Space Quest III already fudged quite a bit with the fourth wall, what with you having to rescue the Two Guys, and meeting up with Ken Williams at the end. Space Quest IV goes several steps further with its self awareness by sending Roger through his own sequels. The game begins with Roger taking a break at a seedy bar, where he’s accosted by mysterious policemen, who are working for a seemingly resurrected Sludge Vohaul.
Before he can be executed, Roger is saved by another figure, this time friendly, who creates a rip in the space-time continuum and tells Roger to jump in. With no time to ask questions, our hero stumbles through time, ends up in a post-apocalyptic nightmare, reads the title bar at the top of the screen, and notices that he’s now in Space Quest XII: Vohaul’s Revenge II. After escaping with another time pod, Roger is teleported to yet another sequel: Space Quest X: Latex Babes of Estros (probably a reference to the Infocom text adventure Leather Goddesses of Phobos). Now in a prehistoric wasteland, he’s captured by the titular babes, the leader of which had apparently been jilted by Roger at some undefined point in the future, much to his own surprise. After proving his worthiness, the girls decide to go shopping and abandon Roger at a mall, where he’s chased by the same policemen that accosted him at the beginning. Once again zipping through time, he tossed back to the EGA version of Space Quest I. Roger is a fully colored sprite in a blocky, 16-color world, and some of the bar denizens will actually make fun of him for being pretentious. The game finally ends back in Space Quest XII, as Roger meets up with his son – the one who sent him through the time portal at the beginning – and wipes Sludge Vohaul (once again) from all existence.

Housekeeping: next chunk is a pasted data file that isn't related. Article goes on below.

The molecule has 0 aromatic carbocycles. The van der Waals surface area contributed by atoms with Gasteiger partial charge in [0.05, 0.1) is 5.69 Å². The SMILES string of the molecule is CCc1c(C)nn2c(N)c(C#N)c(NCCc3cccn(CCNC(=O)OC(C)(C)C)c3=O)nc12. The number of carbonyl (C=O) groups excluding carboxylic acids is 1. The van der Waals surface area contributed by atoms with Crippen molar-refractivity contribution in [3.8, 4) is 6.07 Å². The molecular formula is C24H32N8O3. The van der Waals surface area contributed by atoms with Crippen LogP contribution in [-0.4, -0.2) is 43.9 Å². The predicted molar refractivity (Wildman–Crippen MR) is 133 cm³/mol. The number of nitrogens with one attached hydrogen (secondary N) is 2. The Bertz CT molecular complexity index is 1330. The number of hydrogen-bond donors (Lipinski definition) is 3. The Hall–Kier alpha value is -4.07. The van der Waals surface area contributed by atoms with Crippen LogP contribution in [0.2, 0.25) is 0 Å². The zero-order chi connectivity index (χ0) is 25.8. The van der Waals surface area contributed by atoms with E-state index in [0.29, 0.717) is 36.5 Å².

Space Quest IV uses the SCI1 engine introduced with King’s Quest V, utilizing 256 color graphics and a fully icon-based interface, including the “Smell” and “Lick” icons from the VGA remake of SQI. They’re still mostly useless, but provide for some even more amusing commentary. The best? Try using your tongue on the ridiculous looking robot in the electronics store. (“I know you’re lonely, but licking a robot’s ear?”)
Far and away the best aspect is the voice acting, featured in the CD-ROM release. Like King’s Quest V, most of the voices are provided by Sierra’s own untrained staff, to underwhelming results, but the narrator is played by Gary Owens, known as the announcer from the TV series Laugh-In, as well as the original voice of Space Ghost. The narrator in Space Quest has always been its strongest points, and it takes on a whole new life when even the most mundane lines are delivered with a sense of sarcastic gravitas. (“Thank you for playing Space Quest IV! As usual, you’ve been a real pantload.”)
If the sequel hopping and awesome narrating weren’t enough, Space Quest IV throws in all kinds of other self-references. There’s a hidden sequence where you can teleport back to Ortega from Space Quest III – using exactly the same 16-color backdrop, like the SQI segment – although since you can’t find any thermal underwear, you’ll melt instantly if you leave your timepod. You also come across a futuristic software shop, filled with parodies of famous computer software titles, including SimSim (simulate your own simulator), Cluck Egger’s Advanced Chicken Simulator (fly rubber chickens), and Boom (the description mentions no interface, no puzzles and no conflict, a pretty accurate description of Loom, the LucasArts game it’s parodying). You’ll also find an Infocom-style hint book for Space Quest IV, (complete with a marker to slowly reveal answers for puzzles.) It’s mostly filled with red herrings and made-up puzzles that have nothing to do with the game, but in a brilliantly Spaceballs-esque moment, there actually is some essential info in there.